This “peeking” into another life through a story is possible in any number of ways – it could be when you read a book, watch a movie or talk with a friend. Whatever their form, stories are a constant in our lives.
In fact it’s estimated that as much as 65 per cent of all human interactions take the form of social storytelling (i.e. gossip). And where there are stories, there is greater potential for empathy and discovery. As Rutledge puts it: “When you listen to stories and understand them, you experience the exact same brain pattern as the person telling the story.”
Storytelling has been an important tool for social cohesion for millenia.
So by imagining ourselves in someone else’s position we can either affirm or challenge our beliefs and assumptions. Indeed, according to psychology researcher Dan Johnson, simply reading fiction can increase our empathy towards others we may have initially viewed as being “outsiders”.
This is in agreement with the findings of another study published in Science magazine that fiction “uniquely engages the psychological processes needed to gain access to characters’ subjective experiences.” One alluring implication of this is that our personal stories are therefore never complete; they’re part of a narrative that continually evolves as we try see the world from multiple points of view.
The Power to Imagine New Worlds
There is widespread discussion today about the potential for technology to transport us to new places, with virtual reality a particularly good example.
Yet technology too relies on stories since a good plot and credible characters are essential to deep engagement. It’s even reasonable to suggest that stories are in fact the original virtual reality, since they allow us to experience other places, characters, events and consequences purely by stimulating our imaginations.
As Rutledge puts it “To the human brain, imagined experiences are processed the same as real experiences... Through imagination, we tap into creativity that is the foundation of innovation, self-discovery and change.”
Psychologists refer to this flight of imagination as “narrative transport”. It occurs when we are fully immersed in a story’s world. It’s understood that the greater the level of empathy in the reader, the deeper the transportation experience becomes.
But what is actually happening in the brain as it engages with stories?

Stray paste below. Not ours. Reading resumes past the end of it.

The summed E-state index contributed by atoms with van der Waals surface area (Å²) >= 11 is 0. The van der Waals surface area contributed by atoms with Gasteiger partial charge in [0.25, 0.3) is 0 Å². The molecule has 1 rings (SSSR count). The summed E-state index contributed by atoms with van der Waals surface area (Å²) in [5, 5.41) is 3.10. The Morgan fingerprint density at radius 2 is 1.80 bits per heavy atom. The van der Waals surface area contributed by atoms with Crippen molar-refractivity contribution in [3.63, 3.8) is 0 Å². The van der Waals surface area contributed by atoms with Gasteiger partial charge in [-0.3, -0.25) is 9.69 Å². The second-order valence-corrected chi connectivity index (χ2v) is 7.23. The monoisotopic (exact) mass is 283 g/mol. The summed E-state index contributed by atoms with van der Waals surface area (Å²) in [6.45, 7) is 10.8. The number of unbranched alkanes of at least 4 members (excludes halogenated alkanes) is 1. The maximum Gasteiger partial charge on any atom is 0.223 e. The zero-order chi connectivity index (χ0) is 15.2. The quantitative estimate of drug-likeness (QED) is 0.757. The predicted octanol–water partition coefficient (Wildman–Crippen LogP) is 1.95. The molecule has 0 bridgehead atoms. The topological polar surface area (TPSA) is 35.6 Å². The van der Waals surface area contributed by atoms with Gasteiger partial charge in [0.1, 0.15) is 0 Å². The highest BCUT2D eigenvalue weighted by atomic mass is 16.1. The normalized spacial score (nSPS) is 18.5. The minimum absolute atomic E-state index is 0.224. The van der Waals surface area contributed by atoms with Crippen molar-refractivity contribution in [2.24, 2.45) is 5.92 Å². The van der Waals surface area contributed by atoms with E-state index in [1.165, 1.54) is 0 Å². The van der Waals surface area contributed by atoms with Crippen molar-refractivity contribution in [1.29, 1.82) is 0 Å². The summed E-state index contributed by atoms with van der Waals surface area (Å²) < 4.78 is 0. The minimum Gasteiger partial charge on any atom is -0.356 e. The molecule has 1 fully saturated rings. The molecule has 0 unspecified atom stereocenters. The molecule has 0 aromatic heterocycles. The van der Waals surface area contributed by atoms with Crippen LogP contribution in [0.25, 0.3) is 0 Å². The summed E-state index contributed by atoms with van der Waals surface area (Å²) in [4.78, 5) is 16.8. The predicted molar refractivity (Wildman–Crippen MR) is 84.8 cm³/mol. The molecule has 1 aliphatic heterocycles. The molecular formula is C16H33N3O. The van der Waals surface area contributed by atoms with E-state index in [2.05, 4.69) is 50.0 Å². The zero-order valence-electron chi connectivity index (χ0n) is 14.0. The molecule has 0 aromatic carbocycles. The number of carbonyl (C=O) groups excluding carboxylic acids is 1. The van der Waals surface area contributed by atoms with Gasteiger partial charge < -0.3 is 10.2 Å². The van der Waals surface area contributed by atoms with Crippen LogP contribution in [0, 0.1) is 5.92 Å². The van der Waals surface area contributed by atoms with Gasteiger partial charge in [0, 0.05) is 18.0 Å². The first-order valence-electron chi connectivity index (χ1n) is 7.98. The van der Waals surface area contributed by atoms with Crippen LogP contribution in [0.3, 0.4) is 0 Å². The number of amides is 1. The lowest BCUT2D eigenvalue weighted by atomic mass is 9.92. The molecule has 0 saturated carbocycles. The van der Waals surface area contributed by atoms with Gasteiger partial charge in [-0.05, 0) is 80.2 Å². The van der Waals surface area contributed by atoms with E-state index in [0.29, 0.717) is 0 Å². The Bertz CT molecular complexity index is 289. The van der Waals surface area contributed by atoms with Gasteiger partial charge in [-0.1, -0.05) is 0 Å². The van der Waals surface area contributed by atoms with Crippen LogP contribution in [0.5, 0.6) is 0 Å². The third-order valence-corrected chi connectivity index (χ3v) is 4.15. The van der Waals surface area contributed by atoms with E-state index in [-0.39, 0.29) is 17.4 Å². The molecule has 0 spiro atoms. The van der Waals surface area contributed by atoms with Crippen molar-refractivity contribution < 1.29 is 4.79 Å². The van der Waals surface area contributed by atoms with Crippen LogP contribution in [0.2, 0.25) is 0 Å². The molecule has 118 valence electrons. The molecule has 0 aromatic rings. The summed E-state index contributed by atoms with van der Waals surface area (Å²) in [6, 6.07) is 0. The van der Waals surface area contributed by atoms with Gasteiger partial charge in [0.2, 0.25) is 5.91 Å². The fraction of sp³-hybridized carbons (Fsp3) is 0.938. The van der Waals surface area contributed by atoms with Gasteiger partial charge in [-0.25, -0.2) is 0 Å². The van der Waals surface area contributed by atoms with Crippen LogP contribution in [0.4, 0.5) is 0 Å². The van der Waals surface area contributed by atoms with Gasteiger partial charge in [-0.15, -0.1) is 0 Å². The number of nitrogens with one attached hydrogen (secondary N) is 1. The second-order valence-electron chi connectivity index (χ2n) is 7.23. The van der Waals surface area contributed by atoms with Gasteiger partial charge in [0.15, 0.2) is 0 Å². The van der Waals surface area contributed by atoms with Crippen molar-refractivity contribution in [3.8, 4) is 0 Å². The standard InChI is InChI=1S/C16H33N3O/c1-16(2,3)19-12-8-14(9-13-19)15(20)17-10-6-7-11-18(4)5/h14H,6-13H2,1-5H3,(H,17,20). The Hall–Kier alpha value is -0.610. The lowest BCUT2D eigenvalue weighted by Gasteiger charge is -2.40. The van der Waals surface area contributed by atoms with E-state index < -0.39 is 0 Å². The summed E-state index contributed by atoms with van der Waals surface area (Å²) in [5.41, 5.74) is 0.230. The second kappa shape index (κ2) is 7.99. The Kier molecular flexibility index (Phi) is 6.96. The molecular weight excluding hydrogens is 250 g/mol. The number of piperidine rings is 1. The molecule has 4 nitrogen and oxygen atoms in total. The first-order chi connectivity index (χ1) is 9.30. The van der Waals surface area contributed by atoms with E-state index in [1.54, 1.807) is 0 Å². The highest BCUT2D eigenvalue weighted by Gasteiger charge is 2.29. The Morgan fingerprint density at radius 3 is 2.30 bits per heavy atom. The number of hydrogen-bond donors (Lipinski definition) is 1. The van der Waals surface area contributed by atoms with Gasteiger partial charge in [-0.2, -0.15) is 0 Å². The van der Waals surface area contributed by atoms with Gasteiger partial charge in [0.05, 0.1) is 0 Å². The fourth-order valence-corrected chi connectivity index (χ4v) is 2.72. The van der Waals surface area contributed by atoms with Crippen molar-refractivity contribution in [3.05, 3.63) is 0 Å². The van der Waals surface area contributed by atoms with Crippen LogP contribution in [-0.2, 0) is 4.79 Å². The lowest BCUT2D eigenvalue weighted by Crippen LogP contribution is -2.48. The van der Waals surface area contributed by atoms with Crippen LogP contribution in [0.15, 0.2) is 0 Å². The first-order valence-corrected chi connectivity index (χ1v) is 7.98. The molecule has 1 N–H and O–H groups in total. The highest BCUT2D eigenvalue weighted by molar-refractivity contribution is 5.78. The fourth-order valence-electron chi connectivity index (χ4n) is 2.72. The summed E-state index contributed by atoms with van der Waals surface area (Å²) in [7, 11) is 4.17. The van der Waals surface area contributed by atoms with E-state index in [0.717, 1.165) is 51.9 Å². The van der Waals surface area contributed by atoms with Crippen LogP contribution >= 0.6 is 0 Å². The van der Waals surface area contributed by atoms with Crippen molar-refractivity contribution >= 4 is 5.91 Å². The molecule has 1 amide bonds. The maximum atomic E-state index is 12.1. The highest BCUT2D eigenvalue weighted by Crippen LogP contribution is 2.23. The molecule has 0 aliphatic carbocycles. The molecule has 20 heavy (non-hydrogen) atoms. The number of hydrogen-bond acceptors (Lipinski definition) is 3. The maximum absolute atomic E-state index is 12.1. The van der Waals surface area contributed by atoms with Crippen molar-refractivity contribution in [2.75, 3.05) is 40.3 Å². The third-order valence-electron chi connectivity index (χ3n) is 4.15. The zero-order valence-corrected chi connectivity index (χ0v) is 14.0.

The Science Behind How Stories Affect Your Brain
Listening to a story that’s being told or read to you activates the auditory cortex of your brain. Engaging with a story also fires up your left temporal cortex, the region that is receptive to language. This part of your brain is also capable of filtering out “noise”; that is, overused words or clichés. That is why the most skilled storytellers are careful about the language they use, employing a host of literary techniques to keep your brain engaged.
And once it is, other regions soon begin to participate in the process.
For instance, once you begin to feel some kind of emotional engagement with a story it is because the frontal and parietal cortices have been stimulated. Powerful descriptions of food, for example, will also stir up your sensory cortex while descriptions of motion or action will get a response from the central sulcus, the primary sensory motor region of your brain. Indeed, just thinking about running can activate the neurons associated with the act.
Research also shows that all this brain activity can last for several days, explaining why good stories tend to stay with us. Additionally, stories also improve our ability to recall any information embedded in them. One estimate suggests that we can recall facts up to 22 times more effectively when they are part of a story rather than just isolated data. Thus you are much more likely to remember the story of Gilgamesh’s discovery from earlier on than just the facts of the discovery alone.
All this mental activity can also bring about changes in your body. During scenes of high action or tension, the stress hormone cortisol is released into your bloodstream, which leads to greater immersion and responsiveness to the arc of a story.
More character-driven stories will affect the release of oxytocin into the blood, a so-called “empathy” hormone that helps people bond. It is, in fact, the same hormone that's released into the bloodstream of breastfeeding mothers.
Making Childhood Connections
As we’ve seen, the huge role that stories play in our social interactions and views is universal. Their formative impact also begins very early in life.
In just their second year, children have already begun to understand basic concepts (discussed in another blog here). However, they will not hold on to most of their earlier memories because they have no context on which to anchor them.
This changes as soon as a child begins to develop narrative skills. These will give him or her a better mechanism for making sense of the world around them. By the age of four or five a child will also have developed what’s known as “theory of mind”. Essentially this relates to their ability put themselves in another’s shoes, or to be aware of their awareness.
This rapid mental evolution can be seen in a 2007 study by psychologists at the University of Waterloo in Ontario in which researchers found that while three-year-olds were unable to follow the thoughts of an imaginary character (a farmer looking to milk his cows), the five-year-olds in the study were able to do so.
The adventures and characters that children experience through stories are almost certain to have a lifelong impact. This then is a pivotal time in their development, not just in terms of vocabulary or reading skills, but in the broader terms of their ability to think, empathise and imagine.
Find stories worth sharing by browsing our carefully curated selection of books.